The Galatians had started to shift their focus when Paul is informed and writes this letter to the foolish and stupid Christ followers in the region. How do we keep from being called foolish and stupid for the way we choose to follow Jesus? If you think Paul’s name calling is harsh consider that this it is the same word Jesus uses when in Luke 24:25 he told his disciples, “You foolish and slow of heart”.

It seems that someone has noticed the change and maybe even regrets it. But is too late for us or can we maintain a vibrant trust in Jesus?



Let’s consider the rhetorical questions in verses 1-6.
·       Did the Holy Spirit come because of what we did or by responding with faith?
·       Are we foolish enough to think the completion of our belief comes by our actions?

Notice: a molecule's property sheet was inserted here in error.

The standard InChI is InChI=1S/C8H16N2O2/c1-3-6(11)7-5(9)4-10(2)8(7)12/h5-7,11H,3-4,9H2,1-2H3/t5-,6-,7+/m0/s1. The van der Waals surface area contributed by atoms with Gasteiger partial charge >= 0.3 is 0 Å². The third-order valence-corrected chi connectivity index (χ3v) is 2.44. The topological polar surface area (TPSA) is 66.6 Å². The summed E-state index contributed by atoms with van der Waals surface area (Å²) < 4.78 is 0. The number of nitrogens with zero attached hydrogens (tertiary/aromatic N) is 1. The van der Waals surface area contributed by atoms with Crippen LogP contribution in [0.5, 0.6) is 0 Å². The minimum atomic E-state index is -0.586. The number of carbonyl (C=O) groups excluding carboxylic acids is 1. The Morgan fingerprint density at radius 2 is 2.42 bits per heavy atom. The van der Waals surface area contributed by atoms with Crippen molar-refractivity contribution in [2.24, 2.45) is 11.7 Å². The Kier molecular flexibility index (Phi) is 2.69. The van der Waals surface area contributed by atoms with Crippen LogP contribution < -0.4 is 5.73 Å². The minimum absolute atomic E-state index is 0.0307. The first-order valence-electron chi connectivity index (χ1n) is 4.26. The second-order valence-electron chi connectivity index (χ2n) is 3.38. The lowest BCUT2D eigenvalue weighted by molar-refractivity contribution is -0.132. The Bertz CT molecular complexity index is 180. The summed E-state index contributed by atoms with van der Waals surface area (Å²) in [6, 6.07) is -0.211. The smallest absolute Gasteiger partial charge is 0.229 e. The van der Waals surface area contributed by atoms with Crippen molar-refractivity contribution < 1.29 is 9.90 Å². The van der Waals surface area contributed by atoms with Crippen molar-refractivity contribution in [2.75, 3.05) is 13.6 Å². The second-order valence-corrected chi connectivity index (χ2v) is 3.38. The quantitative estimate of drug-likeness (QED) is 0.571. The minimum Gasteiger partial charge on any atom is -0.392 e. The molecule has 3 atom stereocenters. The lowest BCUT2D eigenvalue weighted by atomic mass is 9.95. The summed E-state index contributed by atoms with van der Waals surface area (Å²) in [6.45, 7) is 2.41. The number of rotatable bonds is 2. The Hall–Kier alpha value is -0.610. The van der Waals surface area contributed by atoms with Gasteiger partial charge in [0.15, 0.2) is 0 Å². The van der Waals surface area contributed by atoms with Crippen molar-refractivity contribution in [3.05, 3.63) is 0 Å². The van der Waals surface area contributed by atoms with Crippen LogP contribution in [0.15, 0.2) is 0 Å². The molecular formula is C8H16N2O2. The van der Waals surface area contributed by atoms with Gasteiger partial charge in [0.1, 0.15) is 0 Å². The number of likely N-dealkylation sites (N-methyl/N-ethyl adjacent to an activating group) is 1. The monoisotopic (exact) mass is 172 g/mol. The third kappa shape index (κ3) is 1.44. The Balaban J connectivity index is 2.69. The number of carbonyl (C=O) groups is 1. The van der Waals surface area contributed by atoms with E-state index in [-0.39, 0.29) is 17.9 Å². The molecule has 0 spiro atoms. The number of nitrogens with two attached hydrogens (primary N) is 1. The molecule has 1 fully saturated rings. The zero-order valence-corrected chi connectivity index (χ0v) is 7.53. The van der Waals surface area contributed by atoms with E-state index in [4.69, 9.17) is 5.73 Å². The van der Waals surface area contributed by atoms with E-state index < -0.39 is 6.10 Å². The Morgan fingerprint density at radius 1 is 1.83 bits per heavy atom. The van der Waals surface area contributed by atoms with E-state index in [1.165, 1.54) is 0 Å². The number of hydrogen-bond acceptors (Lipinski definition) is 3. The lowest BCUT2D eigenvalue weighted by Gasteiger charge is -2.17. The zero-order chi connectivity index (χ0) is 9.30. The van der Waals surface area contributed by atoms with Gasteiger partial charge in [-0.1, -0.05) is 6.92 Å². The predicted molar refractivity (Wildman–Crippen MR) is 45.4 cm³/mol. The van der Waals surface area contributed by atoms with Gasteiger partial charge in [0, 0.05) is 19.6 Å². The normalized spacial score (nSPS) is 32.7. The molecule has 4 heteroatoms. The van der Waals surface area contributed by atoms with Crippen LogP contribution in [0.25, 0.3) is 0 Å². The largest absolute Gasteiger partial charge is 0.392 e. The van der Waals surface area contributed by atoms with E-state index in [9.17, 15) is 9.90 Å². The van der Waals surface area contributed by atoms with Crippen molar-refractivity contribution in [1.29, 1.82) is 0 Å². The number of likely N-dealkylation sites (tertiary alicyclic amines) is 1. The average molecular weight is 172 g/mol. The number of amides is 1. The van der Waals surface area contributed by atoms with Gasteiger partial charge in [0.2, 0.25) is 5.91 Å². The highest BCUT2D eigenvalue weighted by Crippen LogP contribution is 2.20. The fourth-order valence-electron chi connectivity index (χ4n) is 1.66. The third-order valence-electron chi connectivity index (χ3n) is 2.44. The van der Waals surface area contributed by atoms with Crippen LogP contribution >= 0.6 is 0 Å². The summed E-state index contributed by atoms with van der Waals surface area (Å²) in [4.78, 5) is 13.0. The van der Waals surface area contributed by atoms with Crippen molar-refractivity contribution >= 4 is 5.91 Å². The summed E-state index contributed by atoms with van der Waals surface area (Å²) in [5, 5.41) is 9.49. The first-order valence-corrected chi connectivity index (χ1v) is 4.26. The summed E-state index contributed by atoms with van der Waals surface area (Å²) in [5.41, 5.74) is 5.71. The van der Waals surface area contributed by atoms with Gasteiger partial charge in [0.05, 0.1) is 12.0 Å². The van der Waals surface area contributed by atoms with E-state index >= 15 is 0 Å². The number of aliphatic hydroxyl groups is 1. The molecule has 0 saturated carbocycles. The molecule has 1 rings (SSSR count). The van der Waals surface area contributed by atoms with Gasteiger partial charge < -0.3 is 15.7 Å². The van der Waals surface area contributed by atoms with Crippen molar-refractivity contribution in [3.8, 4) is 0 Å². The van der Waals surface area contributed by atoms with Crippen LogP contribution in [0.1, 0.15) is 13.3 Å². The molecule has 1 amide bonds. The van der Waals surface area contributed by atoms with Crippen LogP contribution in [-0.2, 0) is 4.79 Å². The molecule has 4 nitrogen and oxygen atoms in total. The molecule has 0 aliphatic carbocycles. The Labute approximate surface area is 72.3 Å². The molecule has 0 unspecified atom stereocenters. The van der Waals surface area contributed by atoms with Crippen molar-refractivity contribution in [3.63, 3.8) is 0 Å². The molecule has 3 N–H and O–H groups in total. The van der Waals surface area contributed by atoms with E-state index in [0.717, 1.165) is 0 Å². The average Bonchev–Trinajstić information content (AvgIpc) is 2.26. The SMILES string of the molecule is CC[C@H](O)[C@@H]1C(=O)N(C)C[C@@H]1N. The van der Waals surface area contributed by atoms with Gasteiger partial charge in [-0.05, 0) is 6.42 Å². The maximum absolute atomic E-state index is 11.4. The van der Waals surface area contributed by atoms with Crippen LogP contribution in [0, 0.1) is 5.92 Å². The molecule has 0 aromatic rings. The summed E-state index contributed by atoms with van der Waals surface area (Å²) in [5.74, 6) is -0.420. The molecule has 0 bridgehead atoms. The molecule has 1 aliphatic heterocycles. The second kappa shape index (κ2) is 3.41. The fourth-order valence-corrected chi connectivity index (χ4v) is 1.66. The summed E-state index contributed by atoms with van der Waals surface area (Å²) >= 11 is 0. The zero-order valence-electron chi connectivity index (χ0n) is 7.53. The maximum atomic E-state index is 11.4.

·       Have all our experiences in Christ been for nothing?
·       What is the source for the miracles you’ve experienced come from—human effort of God’s grace?

The answer Paul is looking for is obviously God’s grace and faith in Christ. The church had fallen victim to lies, smooth arguments, and deceit, much like Genesis 3 and the story of the serpent and Eve.

In Deuteronomy 8 we have two sections that illustrate why our answers are important today. God clearly tells us that keeping his commandments will lead to good harvests and safe lives. The reality check comes in the second passage. Start thinking we did it inevitably leads to following and worshipping other gods. God’s answer for that is destruction.